Location: Main Lobby
Memphis artist Jeanne Seagle was contacted by Le Bonheur in April 2009 with a special request -- to design the welcoming centerpiece for the hospital’s main lobby.
Seagle drew inspiration for the design from her childhood fantasies. “I want children and families to be able to escape to a happier place,” she said.
Made of thousands of tiny, colorful mosaic pieces, “I Can Fly” stands nearly 17 feet tall, reaching into the second floor rotunda. The obelisk’s four sides represent the four seasons designated by the words hope, faith, children and love.
“The seasons symbolize the passage of time, the patience and faith involved in the healing process,” said Seagle.
On top of the obelisk, a child rides a giant rotating blue bird, 6.5 feet tall 6.5 feet wide. The colorful child represents the “every child,” as Le Bonheur welcomes all patients seeking care.
Hospital President Meri Armour says the statue “represents what we want for children. We want the seasons of their lives to be full and rich. We want them to dream big and believe they can be whatever they want to be.”
Seagle recruited the help of artist Lea Holland to fabricate the statue. Holland and a core team of four artists spent countless hours inside Pomegranate Studios – Holland’s Memphis art studio -- building the statue and engineering its careful design.
“When interviewing prospective mosaic artists for the project, I decided I needed to see people in action,” said Holland. “I created a mosaic training program – or ‘boot camp’ as I called it.”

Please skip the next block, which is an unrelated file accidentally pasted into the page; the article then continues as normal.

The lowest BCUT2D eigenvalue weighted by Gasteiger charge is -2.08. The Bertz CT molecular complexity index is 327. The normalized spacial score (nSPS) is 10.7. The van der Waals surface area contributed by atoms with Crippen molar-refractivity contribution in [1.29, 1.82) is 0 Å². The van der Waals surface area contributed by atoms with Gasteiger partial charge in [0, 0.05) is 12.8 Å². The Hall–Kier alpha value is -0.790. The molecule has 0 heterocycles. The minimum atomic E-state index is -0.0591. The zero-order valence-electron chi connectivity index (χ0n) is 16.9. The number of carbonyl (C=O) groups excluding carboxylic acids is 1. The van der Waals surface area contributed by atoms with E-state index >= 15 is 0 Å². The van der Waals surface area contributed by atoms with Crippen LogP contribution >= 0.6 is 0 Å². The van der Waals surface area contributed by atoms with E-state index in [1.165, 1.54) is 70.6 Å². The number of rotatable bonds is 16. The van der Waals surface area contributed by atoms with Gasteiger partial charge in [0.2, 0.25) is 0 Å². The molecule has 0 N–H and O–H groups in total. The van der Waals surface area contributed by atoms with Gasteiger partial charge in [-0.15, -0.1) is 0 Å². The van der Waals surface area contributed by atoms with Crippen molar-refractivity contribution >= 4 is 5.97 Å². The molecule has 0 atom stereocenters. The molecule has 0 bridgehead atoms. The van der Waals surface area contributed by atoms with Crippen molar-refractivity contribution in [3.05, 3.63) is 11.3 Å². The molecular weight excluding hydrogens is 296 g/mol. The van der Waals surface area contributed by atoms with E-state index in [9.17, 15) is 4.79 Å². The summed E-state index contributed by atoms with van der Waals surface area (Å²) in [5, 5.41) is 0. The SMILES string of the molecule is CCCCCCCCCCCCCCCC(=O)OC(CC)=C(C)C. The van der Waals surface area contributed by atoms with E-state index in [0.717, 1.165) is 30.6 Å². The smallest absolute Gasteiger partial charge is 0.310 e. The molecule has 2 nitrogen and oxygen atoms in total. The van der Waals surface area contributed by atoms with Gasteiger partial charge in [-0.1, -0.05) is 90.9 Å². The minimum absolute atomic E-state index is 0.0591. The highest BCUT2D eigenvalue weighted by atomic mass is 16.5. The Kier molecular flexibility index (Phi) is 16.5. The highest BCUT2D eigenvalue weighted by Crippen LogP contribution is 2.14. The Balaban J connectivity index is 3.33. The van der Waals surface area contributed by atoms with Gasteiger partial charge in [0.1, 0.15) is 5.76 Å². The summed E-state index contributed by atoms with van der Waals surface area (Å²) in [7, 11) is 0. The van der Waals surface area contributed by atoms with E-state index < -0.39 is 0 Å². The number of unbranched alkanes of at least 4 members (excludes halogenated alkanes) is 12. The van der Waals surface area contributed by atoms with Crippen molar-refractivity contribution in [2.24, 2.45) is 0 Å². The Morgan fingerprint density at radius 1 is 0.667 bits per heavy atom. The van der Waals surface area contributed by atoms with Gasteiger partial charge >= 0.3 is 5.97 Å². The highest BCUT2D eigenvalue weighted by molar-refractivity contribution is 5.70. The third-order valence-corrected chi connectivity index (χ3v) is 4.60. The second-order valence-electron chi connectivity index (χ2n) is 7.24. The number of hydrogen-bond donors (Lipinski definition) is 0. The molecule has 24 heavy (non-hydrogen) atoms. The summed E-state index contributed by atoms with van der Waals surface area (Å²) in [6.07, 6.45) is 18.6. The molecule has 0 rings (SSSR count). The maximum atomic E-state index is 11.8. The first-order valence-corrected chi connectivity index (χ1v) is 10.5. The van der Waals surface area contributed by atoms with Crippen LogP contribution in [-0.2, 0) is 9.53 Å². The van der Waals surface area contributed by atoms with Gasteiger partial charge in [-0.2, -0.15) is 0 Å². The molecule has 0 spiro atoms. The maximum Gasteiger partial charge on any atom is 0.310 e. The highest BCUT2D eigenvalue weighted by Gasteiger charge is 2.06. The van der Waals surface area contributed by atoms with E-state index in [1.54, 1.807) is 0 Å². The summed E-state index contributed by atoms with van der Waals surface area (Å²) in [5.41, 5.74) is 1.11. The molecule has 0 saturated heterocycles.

Holland’s “boot camp” taught the fundamentals of mosaic art, its history, hands-on techniques and design issues specific to the art form.
After more than a year of hard work, “I Can Fly,” was installed in the hospital’s main lobby. A gift to Le Bonheur’s generous donors, the statue was kept a secret until its unveiling on June 13 at the donor reception.
Seagle received a bachelor’s degree from Memphis College of Art. She is a painter, designer and illustrator of children's books, murals and mosaics.
Holland has a bachelor’s degree from the Parsons School of Design. She spent years as an art director in Los Angeles, creating graphic programs for companies in the entertainment industry, including The Walt Disney Company. She earned several design awards for her work in Tim Burton’s “The Nightmare before Christmas.” Since moving to Memphis, she has turned her attention to fine craft and public art. She now owns Pomegranate Studios, a ceramic art studio.
If you would like to inquire about underwriting any of the other pieces in the Le Bonheur Children's Hospital Art Collection, please call the Le Bonheur Children's Hospital Foundation at 901-287-6308.